A leasehold estate is a rented property in which the tenant (leaseholder) is given the right by the tenant (freeholder) to temporarily possess the property for a certain period of time, usually a year, a decade or more. Most states in the US require, in accordance to the Statute of Frauds, the leases of more than one year to be made in writing in order to be considered legitimate.
How it works
A leasehold estate usually comes with a much lesser price compared to purchasing a new property outright, and can be used by a lessee for typical 10, 40, and 50 years. Although it is usually applicable to commercial properties such as business centers or malls, it is relevant to residential properties as well.
In a leasehold estate agreement, the leaseholder will make a down payment of less than 20% of what is essentially required on a regular property before he or she renders a monthly rent. Also, he or she has the right to make necessary renovations on the property, and can even build a new adjoining structure for lease, or can sell the leasehold estate, depending on the stipulated agreement.
However, once the lease expires, the property and whatever additions made will be returned to the freeholder or owner.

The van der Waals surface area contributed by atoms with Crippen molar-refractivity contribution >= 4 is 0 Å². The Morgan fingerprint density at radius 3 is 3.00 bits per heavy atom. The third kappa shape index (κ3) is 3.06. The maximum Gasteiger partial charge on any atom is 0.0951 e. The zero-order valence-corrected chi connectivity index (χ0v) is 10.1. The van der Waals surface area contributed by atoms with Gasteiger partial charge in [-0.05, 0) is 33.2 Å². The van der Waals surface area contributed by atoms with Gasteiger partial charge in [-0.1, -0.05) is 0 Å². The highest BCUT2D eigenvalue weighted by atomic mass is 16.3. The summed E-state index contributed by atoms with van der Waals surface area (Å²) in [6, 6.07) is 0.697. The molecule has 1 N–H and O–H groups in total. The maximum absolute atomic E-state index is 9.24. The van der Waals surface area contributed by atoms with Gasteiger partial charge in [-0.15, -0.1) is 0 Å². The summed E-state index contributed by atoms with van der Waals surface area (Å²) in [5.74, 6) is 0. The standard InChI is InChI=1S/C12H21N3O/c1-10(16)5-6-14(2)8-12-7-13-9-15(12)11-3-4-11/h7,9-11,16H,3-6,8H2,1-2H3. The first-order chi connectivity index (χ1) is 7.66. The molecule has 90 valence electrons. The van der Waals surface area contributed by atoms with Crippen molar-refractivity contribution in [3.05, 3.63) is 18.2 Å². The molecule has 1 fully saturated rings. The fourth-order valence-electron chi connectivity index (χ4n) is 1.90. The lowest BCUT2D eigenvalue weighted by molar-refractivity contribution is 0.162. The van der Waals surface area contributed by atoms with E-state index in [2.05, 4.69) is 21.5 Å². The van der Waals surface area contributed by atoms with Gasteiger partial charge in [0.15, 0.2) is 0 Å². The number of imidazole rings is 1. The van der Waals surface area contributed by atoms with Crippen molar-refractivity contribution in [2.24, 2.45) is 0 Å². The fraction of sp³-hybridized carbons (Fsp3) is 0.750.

4 Types of leasehold estates
- Leasehold estate for Years
This type of estate is leased for a specific term, and is specified in a lease agreement with the clear stipulation of the starting and ending dates. Once the ending date comes, the tenant is expected to vacate the property, unless a new lease agreement is made.
- Period-to-period Leasehold
This leasehold agreement specifies a starting date and the length of tenancy, but doesn’t end when the period ends because it renews automatically at the end of each term. It will only end when one of both parties gives notice of termination of lease.
- Leasehold estate at will
This type of leasehold has no end date as well as the period of tenancy. The leasehold will continue as long as the property owner allows occupancy. Terminating the lease requires notice from either one of both parties.
- Leasehold estate at sufferance
This type of leasehold has something to do with the tenant’s occupancy in a property even after the leasehold agreement expires. It is because the owner allows further occupancy and usage of the property until such time the he or she tells them to vacate the property.